The Syrian army withdrew from the ancient city of Palmyra after an overwhelming attack by Islamic State (IS) terrorists before regrouping around the Tiyas T4 airbase dozens of miles westward through the Syrian desert.
The IS first seized the city in spring 2015 before being forced out by Syrian government troops with air support from Russian jets in March 2016. They have since made multiple attempts to retake Palmyra culminating in a major assault toward the end of last week.
On Saturday, the Islamists reportedly reentered the ancient city, although the Russian Defense Ministry said fighting was underway in Palmyra's outskirts. They were driven back by Russia's Aersopace Forces. The Russian Defense Ministry's reconciliation center said it was not targeting residential areas.
Later in the day, Syrian officials said most of the city had been evacuated while Syrian army units started regrouping in preparation to retake the city in an apparent admission that Palmyra again fell to the terrorists. On Monday, the IS captured a number of villages to the southwest of Palmyra alongside the Hiyan oil field. The T4 airbase has now become the Syrian army's new outpost in the midst of IS-held territory. Syrian troops, supported from the air, are continuing operations against the terrorists.
The events have sparked fears for the fate of the remaining civilian population as well as the city's ancient monuments that were severely damaged by the terrorists during their previous capture of Palmyra.
Various sources said up to several thousand IS fighters were redeployed from the group's self-proclaimed capital of Raqqa despite an ongoing offensive against the city by US-backed Kurdish-led Syrian Democratic Forces (SDF). US-led Operation Inherent Resolve on Monday said the SDF had liberated hundreds of square miles near Raqqa and launched a new offensive.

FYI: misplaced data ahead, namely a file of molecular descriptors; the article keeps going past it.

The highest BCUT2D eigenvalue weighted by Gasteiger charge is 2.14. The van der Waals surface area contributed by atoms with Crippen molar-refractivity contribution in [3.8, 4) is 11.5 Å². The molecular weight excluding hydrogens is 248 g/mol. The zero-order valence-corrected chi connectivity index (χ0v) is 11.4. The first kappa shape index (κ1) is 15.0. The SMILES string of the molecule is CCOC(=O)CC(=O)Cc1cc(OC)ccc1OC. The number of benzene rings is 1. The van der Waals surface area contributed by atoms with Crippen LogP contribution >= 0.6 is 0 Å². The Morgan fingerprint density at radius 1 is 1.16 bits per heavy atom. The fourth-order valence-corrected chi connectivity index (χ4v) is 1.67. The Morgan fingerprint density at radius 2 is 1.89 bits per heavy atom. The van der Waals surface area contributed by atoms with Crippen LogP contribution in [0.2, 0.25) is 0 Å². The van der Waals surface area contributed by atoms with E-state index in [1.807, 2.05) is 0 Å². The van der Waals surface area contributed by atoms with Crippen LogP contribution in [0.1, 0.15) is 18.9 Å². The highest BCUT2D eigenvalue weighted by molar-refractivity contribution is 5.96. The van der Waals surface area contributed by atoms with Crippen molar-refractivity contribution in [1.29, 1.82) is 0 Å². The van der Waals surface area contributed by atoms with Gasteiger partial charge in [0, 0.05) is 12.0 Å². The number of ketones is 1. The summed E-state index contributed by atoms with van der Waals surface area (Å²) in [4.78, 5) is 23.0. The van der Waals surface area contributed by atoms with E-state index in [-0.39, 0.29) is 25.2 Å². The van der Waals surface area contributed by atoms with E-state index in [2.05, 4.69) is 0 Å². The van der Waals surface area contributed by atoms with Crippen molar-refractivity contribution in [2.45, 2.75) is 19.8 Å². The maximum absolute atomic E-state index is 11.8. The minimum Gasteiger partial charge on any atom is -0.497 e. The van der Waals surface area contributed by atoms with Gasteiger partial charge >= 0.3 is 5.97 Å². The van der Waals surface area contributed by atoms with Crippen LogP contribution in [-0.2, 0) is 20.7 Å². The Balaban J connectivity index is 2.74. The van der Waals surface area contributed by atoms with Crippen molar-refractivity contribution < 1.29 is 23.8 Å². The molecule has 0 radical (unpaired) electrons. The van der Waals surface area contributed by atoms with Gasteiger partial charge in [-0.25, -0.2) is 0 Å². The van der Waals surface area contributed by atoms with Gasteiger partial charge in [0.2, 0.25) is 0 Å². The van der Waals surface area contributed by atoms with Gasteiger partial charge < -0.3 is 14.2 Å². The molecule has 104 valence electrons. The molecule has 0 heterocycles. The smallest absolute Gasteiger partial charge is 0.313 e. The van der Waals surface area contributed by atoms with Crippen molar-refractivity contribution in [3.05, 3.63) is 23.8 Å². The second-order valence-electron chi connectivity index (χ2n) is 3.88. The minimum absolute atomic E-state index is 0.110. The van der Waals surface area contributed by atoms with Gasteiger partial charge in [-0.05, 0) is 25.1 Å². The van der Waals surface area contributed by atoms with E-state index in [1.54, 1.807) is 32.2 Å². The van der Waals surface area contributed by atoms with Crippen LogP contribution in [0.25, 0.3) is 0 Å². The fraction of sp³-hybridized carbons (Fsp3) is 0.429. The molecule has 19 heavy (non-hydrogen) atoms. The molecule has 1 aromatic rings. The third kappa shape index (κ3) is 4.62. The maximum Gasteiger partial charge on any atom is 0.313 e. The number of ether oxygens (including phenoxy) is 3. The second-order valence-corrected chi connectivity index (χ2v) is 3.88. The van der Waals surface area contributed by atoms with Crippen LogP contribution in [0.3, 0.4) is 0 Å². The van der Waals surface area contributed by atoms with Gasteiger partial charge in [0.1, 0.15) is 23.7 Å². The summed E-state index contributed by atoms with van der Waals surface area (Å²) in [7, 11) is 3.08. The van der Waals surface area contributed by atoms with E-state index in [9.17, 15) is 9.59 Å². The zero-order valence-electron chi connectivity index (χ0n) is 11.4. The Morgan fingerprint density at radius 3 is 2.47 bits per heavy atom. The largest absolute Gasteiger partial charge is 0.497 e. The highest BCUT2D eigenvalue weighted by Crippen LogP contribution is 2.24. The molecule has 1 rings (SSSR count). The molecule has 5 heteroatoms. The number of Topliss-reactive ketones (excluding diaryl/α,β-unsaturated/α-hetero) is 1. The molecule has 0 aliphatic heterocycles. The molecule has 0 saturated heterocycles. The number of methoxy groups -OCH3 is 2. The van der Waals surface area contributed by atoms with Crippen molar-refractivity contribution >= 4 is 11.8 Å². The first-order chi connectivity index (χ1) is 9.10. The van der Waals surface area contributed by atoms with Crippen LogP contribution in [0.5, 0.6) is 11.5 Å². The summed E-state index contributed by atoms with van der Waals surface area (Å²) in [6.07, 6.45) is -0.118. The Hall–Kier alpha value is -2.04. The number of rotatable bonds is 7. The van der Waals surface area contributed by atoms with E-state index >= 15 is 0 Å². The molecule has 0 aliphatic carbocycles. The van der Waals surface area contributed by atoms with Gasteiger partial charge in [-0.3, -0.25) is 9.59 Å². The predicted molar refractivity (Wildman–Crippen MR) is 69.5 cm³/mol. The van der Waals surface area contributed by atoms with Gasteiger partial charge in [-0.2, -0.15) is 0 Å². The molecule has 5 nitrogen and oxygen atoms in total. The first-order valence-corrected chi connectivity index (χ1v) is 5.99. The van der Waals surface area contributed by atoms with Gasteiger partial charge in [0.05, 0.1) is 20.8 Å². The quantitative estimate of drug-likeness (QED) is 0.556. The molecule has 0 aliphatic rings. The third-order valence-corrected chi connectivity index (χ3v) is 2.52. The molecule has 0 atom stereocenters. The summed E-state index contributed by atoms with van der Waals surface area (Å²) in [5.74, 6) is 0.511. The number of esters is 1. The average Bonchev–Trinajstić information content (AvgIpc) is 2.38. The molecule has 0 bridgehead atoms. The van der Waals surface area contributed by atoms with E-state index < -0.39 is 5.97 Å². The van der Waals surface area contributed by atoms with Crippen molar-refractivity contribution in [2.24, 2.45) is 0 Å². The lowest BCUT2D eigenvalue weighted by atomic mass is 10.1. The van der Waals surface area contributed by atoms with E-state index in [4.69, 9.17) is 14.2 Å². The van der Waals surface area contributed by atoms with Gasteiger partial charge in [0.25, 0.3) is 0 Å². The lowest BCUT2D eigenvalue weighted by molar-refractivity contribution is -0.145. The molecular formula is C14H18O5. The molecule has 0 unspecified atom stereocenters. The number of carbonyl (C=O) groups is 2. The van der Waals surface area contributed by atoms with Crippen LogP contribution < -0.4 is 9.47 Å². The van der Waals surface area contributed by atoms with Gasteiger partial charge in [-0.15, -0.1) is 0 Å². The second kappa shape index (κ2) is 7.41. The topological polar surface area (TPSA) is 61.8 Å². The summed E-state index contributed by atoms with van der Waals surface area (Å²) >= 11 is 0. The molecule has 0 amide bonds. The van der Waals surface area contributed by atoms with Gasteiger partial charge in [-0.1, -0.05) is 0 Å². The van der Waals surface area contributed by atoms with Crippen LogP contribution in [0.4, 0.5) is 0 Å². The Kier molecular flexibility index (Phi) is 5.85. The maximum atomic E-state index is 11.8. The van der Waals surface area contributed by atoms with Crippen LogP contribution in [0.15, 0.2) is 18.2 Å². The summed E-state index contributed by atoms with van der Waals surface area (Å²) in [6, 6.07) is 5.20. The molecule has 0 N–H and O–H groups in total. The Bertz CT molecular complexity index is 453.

The IS move was made possible by a combination of factors, including the Syrian army getting bogged down in Aleppo as well as the failure by the SDF to pose a real threat to Raqqa, experts told Sputnik.
"I think the most important reason for the loss of Palmyra is neglect by the Syrian government as the government [put] too much manpower into the Aleppo battle. It seems to me the Palmyra front was eventually left poorly defended," Aymenn Jawad Al-Tamimi, a research fellow at the US-based Middle East Forum, said.
The battle for Aleppo is currently nearing completion with Syrian forces in control of over 90 percent of formerly militant-held areas in the east of the city.
The expert stressed that the Syrian government had a huge manpower shortage in its military and noted that the battle for Aleppo might not have required as many units as were deployed.
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